Or contemplate the void within the Thing “Zero”, too terrible to be a god to the ancients. It was found looming naked, white and obscene on the slope of an almost-dormant volcano on the Caucasus, near the Gates of Alexander, without creator or cause; and it was visited with uncomprehending reverence and unwholesome rites of appeasement by the outlier-princes of Sumer, Akkad, Persia and Rome — but despite all its power and antiquity, it was destroyed by fire by miserable religious zealots of a later, less advanced age, and now only shards of it remain.

To say nothing of the wars that have been fought over the possession of “Pi”; the coiling endless serpent sphere older than the Ark of Covenant, and more coveted. Volumes have been filled with vague legends of its wanderings from the Papal treasuries of the Late Middle Ages to the hands of Napoleon’s soldiers, and with whispers of its theft from the ruins of the summer court of the Russian Tsars by a secret mathematical unit of the Ahnenerbe-SS, hell-bent on unleashing —

Umm, yeah. A poetic image too far.

Quote for today XXVI

November 29, 2009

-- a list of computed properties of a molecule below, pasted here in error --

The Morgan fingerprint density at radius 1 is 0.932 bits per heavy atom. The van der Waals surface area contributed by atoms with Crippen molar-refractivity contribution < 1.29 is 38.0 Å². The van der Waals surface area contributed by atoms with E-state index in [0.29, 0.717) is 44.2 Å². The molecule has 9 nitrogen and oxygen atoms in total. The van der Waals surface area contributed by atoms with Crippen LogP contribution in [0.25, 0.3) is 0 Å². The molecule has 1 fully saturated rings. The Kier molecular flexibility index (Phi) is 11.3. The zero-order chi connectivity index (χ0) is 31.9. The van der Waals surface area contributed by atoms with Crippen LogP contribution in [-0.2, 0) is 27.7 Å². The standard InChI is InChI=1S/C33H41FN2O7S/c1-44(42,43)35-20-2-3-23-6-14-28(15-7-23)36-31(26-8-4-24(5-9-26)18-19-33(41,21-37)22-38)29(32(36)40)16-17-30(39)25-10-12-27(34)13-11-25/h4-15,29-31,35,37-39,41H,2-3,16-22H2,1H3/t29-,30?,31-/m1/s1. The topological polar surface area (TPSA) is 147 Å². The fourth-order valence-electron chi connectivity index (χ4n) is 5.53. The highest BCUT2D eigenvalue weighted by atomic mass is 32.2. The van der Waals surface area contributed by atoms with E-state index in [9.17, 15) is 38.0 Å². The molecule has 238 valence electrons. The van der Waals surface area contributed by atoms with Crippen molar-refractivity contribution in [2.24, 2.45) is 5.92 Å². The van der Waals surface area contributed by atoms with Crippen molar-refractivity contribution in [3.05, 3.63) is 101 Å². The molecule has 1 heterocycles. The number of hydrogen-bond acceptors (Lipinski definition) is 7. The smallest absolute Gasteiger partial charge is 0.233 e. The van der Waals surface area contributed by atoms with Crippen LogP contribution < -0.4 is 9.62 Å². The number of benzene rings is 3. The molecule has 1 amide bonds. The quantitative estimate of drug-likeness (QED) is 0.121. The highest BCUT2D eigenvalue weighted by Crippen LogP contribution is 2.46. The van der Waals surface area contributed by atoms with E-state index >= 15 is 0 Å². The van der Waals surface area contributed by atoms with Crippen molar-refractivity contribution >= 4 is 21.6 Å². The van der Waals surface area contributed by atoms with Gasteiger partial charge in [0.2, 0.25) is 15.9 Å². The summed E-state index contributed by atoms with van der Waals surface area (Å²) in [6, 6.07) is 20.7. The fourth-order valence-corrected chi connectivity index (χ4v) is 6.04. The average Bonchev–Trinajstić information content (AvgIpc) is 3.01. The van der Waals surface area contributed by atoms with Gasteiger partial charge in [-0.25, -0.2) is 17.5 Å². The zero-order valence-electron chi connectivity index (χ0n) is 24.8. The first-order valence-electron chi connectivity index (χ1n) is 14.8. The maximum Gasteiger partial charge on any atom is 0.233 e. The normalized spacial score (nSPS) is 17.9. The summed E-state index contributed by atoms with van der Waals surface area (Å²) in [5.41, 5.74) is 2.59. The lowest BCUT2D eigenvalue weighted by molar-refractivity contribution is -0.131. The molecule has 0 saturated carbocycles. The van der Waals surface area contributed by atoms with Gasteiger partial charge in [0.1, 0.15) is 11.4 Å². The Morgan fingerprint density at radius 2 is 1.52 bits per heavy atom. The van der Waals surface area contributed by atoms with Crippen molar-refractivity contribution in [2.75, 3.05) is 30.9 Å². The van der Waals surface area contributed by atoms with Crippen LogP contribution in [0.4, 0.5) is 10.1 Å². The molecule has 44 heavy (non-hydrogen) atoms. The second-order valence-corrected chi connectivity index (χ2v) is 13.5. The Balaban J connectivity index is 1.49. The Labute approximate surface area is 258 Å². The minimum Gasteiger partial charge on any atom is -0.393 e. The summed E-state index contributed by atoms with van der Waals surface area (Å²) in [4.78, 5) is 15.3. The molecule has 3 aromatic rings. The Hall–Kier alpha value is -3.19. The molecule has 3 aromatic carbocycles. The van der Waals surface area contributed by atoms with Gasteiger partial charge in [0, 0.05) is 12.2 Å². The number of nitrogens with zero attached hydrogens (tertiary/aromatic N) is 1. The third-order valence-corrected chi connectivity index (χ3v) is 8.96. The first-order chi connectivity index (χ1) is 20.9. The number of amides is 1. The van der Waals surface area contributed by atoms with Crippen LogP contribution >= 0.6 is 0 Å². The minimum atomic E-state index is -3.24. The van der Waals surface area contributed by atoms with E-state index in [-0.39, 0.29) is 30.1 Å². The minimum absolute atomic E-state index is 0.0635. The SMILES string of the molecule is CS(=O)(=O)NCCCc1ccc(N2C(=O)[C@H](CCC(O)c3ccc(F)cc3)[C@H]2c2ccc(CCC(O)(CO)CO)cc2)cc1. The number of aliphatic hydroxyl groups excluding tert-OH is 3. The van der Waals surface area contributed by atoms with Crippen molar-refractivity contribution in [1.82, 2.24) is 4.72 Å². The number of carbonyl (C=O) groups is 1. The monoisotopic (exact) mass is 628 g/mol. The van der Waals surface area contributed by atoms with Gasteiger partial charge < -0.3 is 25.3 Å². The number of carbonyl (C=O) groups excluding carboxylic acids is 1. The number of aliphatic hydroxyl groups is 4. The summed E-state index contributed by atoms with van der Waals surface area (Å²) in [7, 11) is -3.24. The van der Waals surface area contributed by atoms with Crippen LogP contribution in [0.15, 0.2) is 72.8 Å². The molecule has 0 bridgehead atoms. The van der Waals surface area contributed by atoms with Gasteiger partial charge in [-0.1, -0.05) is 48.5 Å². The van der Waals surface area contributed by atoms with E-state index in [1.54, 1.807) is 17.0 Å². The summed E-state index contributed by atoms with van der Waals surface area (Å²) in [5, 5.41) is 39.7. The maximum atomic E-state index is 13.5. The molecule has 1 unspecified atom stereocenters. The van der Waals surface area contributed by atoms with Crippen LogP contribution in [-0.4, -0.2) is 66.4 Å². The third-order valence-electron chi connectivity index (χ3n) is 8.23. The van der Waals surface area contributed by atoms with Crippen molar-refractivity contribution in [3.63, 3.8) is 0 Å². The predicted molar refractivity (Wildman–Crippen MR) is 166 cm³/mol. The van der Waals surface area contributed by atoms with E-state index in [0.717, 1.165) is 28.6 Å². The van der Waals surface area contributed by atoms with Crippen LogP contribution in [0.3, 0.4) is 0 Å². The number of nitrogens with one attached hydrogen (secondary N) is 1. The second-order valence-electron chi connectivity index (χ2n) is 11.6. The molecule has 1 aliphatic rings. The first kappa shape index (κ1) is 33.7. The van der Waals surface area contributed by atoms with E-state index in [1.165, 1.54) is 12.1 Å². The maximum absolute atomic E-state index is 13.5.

Someone who had begun to read geometry with Euclid, when he had learnt the first theorem asked Euclid, “But what advantage shall I get by learning these things?” Euclid called his slave and said, “Give him threepence, since he must needs make profit out of what he learns.”

Stobaeus, Extracts ii. 31. 114, ed. Wachsmuth ii. 228. 25-29

To comment on Euclid (I gather commentaries were popular once upon time, so why not again?): not that there’s anything wrong with profit, especially if that profit means helping starving tots rather than just stuffing your own pockets (not that that’s intrinsically wrong either), but there are other equally valid and even better reasons to learn: and the chief of those, in this pompous and insignificant commentor’s view, is the reason that the very act of discovery and understanding is intensely pleasurable, and can be quite as intense, addictive and extreme as any physical or social thrill.

Also, you don’t need to wash your hands afterwards, unlike with certain types of sex and social encounters.

Quote for today 25

November 19, 2009

Yes, some of my initial plans have changed along the way. If they hadn’t, I would just be connecting the dots, and that would drive me mad. Some writers are architects and some are gardeners, and I am in the second camp. The tale takes on a life of its own in the writing.